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How Managing Clinical Records Is Different Today



Life sciences companies have long relied on paper-based business processes and been slow to adopt new technologies. The move toward electronic ways of doing business, specifically as it relates to clinical data, didn’t start to make headway until the late 1990s with the advent of electronic data capture (EDC) systems.

It took over a decade, but EDC systems have finally gained some traction; it’s rare to see companies today, big or small, operating without such a solution. And recent studies have shown that more trials today are using eClinical solutions than before. 

Keep in mind, I’m primarily talking about EDC solutions. If you take into account, let’s say, more advanced IT systems like those that tackle analytics and warehousing, adoption is still quite slow, since they’re deemed not as essential to operate in today’s environment.

While there’s been a significant transition from paper-based clinical data collection practices to EDC, organizations are still required to keep records of their research – up to several decades, in some instances. Naturally, storing boxes full of paper is archaic, to put it lightly (read a good story about this here). It brings up a number of challenges, such as locating specific information when you need it most. It’s because of these basic logistical obstacles that companies began leveraging electronic document management systems (EDMS).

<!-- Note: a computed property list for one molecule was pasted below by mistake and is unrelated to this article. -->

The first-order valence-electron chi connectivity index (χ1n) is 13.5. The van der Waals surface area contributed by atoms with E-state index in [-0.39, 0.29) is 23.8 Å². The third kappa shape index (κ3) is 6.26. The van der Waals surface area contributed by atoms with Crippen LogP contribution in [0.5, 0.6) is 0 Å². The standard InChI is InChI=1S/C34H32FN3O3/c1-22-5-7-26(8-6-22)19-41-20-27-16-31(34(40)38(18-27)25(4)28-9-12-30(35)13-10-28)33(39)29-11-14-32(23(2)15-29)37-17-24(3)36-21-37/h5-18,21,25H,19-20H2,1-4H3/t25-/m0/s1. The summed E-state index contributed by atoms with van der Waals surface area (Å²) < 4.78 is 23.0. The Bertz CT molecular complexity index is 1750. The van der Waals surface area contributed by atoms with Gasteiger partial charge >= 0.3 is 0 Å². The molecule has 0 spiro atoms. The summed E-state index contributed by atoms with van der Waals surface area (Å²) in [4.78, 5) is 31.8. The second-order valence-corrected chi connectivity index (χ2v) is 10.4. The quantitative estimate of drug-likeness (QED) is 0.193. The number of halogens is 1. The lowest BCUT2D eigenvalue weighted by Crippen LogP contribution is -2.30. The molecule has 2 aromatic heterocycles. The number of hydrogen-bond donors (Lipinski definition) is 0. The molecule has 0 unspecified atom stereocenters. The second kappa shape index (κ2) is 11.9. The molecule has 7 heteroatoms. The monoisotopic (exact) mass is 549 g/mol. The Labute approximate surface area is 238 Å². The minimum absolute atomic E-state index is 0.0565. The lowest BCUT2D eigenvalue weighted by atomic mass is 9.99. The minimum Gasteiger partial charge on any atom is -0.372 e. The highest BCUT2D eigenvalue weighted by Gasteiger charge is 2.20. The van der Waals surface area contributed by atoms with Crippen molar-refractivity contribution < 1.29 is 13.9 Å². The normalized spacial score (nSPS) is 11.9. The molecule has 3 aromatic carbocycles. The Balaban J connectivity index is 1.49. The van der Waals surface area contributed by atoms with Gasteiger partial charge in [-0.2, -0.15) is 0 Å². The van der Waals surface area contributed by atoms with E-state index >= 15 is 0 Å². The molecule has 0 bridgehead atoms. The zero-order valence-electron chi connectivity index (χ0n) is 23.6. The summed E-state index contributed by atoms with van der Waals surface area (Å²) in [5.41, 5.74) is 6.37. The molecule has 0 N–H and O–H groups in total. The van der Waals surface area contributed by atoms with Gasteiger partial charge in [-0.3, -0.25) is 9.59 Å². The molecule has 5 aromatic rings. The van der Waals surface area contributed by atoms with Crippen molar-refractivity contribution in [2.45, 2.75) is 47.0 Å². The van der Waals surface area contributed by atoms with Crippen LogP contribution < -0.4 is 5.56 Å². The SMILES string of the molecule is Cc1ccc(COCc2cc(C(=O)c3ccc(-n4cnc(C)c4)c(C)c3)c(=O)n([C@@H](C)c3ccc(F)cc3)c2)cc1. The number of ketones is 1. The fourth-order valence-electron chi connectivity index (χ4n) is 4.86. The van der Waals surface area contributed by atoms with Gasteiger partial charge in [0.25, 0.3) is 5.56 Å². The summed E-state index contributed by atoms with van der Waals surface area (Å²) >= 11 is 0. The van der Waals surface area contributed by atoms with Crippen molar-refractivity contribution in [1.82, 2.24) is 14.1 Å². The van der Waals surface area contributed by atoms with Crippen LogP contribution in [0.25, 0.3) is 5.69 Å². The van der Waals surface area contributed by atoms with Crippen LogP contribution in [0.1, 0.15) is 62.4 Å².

While earlier EDMS solutions played an essential role in streamlining business processes, newer ones offer improved functionality. They provide companies with better security and integration options, workflow and distribution capabilities, collaboration features, and improved technical performance, all while maintaining 21 CFR Part 11 compliance.

Assuming your organization conducts studies electronically, you are already managing documents in some type of electronic system. From our experience, whether that system has the features and benefits that enable you to effectively handle larger studies and more of them, is not necessarily a given.

Think about streamlining your business processes. Think about leveraging today’s document management technology for tomorrow.

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Eugene Sefanov

Director, Industry and Regional Marketing

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